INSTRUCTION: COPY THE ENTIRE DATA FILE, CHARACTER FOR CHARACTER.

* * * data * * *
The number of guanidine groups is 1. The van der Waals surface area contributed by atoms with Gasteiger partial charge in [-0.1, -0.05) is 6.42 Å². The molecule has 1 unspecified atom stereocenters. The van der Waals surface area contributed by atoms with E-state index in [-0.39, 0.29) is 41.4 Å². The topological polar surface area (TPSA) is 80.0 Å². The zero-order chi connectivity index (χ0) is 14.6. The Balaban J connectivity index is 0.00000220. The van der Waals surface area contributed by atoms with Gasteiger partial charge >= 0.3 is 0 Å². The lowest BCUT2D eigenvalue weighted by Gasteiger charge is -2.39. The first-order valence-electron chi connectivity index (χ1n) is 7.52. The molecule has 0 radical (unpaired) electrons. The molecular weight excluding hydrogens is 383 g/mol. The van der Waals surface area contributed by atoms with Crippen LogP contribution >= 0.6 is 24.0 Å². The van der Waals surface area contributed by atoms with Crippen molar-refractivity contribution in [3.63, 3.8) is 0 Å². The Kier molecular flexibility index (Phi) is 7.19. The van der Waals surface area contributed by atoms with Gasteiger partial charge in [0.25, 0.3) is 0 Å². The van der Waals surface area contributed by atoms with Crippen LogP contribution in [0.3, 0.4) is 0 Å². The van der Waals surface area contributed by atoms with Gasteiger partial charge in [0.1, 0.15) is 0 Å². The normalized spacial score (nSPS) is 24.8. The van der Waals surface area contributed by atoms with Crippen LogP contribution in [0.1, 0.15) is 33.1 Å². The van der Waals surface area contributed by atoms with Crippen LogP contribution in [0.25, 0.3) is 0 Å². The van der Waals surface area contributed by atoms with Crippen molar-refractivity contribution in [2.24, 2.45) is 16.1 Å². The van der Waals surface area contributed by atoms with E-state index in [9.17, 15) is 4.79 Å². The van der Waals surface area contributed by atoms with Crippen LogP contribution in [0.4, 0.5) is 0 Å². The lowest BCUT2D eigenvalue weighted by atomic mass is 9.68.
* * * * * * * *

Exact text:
The number of guanidine groups is 1. The van der Waals surface area contributed by atoms with Gasteiger partial charge in [-0.1, -0.05) is 6.42 Å². The molecule has 1 unspecified atom stereocenters. The van der Waals surface area contributed by atoms with E-state index in [-0.39, 0.29) is 41.4 Å². The topological polar surface area (TPSA) is 80.0 Å². The zero-order chi connectivity index (χ0) is 14.6. The Balaban J connectivity index is 0.00000220. The van der Waals surface area contributed by atoms with Gasteiger partial charge >= 0.3 is 0 Å². The lowest BCUT2D eigenvalue weighted by Gasteiger charge is -2.39. The first-order valence-electron chi connectivity index (χ1n) is 7.52. The molecule has 0 radical (unpaired) electrons. The molecular weight excluding hydrogens is 383 g/mol. The van der Waals surface area contributed by atoms with Crippen LogP contribution >= 0.6 is 24.0 Å². The van der Waals surface area contributed by atoms with Crippen molar-refractivity contribution in [3.63, 3.8) is 0 Å². The Kier molecular flexibility index (Phi) is 7.19. The van der Waals surface area contributed by atoms with Gasteiger partial charge in [0.25, 0.3) is 0 Å². The van der Waals surface area contributed by atoms with Crippen LogP contribution in [0.3, 0.4) is 0 Å². The van der Waals surface area contributed by atoms with Gasteiger partial charge in [0.1, 0.15) is 0 Å². The normalized spacial score (nSPS) is 24.8. The van der Waals surface area contributed by atoms with Crippen LogP contribution in [0.1, 0.15) is 33.1 Å². The van der Waals surface area contributed by atoms with Crippen LogP contribution in [0.25, 0.3) is 0 Å². The van der Waals surface area contributed by atoms with Crippen molar-refractivity contribution in [2.24, 2.45) is 16.1 Å². The van der Waals surface area contributed by atoms with E-state index in [9.17, 15) is 4.79 Å². The van der Waals surface area contributed by atoms with Crippen LogP contribution in [0.4, 0.5) is 0 Å². The lowest BCUT2D eigenvalue weighted by atomic mass is 9.68.